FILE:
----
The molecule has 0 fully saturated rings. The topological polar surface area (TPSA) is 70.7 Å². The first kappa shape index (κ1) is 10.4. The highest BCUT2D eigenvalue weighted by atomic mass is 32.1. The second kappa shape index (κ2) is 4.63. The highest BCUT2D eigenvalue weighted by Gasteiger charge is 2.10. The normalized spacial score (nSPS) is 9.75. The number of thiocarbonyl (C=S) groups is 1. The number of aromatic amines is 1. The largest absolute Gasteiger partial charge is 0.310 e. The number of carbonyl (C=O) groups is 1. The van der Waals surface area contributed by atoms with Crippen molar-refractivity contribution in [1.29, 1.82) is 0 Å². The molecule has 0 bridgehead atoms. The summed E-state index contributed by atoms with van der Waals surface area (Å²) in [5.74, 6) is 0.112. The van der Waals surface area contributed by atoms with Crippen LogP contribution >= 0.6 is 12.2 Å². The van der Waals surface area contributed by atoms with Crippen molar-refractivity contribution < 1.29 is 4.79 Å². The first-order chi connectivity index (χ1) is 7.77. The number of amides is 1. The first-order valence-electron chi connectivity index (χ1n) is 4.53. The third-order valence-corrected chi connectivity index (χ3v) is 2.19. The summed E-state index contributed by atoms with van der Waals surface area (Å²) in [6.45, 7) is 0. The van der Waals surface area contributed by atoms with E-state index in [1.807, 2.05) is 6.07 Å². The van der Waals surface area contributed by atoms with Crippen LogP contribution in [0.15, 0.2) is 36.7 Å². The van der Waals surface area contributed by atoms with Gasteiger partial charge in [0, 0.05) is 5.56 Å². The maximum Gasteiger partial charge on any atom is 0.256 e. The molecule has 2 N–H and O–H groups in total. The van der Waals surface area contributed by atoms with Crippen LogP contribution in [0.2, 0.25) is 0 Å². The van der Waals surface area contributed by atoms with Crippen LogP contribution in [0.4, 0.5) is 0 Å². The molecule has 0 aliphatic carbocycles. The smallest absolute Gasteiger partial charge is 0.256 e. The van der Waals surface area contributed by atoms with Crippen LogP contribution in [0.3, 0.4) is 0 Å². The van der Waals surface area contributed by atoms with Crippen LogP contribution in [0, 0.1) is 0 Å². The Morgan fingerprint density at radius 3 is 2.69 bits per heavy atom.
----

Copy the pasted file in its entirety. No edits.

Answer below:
The molecule has 0 fully saturated rings. The topological polar surface area (TPSA) is 70.7 Å². The first kappa shape index (κ1) is 10.4. The highest BCUT2D eigenvalue weighted by atomic mass is 32.1. The second kappa shape index (κ2) is 4.63. The highest BCUT2D eigenvalue weighted by Gasteiger charge is 2.10. The normalized spacial score (nSPS) is 9.75. The number of thiocarbonyl (C=S) groups is 1. The number of aromatic amines is 1. The largest absolute Gasteiger partial charge is 0.310 e. The number of carbonyl (C=O) groups is 1. The van der Waals surface area contributed by atoms with Crippen molar-refractivity contribution in [1.29, 1.82) is 0 Å². The molecule has 0 bridgehead atoms. The summed E-state index contributed by atoms with van der Waals surface area (Å²) in [5.74, 6) is 0.112. The van der Waals surface area contributed by atoms with Crippen LogP contribution >= 0.6 is 12.2 Å². The van der Waals surface area contributed by atoms with Crippen molar-refractivity contribution < 1.29 is 4.79 Å². The first-order chi connectivity index (χ1) is 7.77. The number of amides is 1. The first-order valence-electron chi connectivity index (χ1n) is 4.53. The third-order valence-corrected chi connectivity index (χ3v) is 2.19. The summed E-state index contributed by atoms with van der Waals surface area (Å²) in [6.45, 7) is 0. The van der Waals surface area contributed by atoms with E-state index in [1.807, 2.05) is 6.07 Å². The van der Waals surface area contributed by atoms with Crippen LogP contribution in [0.15, 0.2) is 36.7 Å². The van der Waals surface area contributed by atoms with Gasteiger partial charge in [0, 0.05) is 5.56 Å². The maximum Gasteiger partial charge on any atom is 0.256 e. The molecule has 2 N–H and O–H groups in total. The van der Waals surface area contributed by atoms with Crippen LogP contribution in [0.2, 0.25) is 0 Å². The van der Waals surface area contributed by atoms with Crippen LogP contribution in [0.4, 0.5) is 0 Å². The molecule has 0 aliphatic carbocycles. The smallest absolute Gasteiger partial charge is 0.256 e. The van der Waals surface area contributed by atoms with Crippen LogP contribution in [0.3, 0.4) is 0 Å². The van der Waals surface area contributed by atoms with Crippen LogP contribution in [0, 0.1) is 0 Å². The Morgan fingerprint density at radius 3 is 2.69 bits per heavy atom.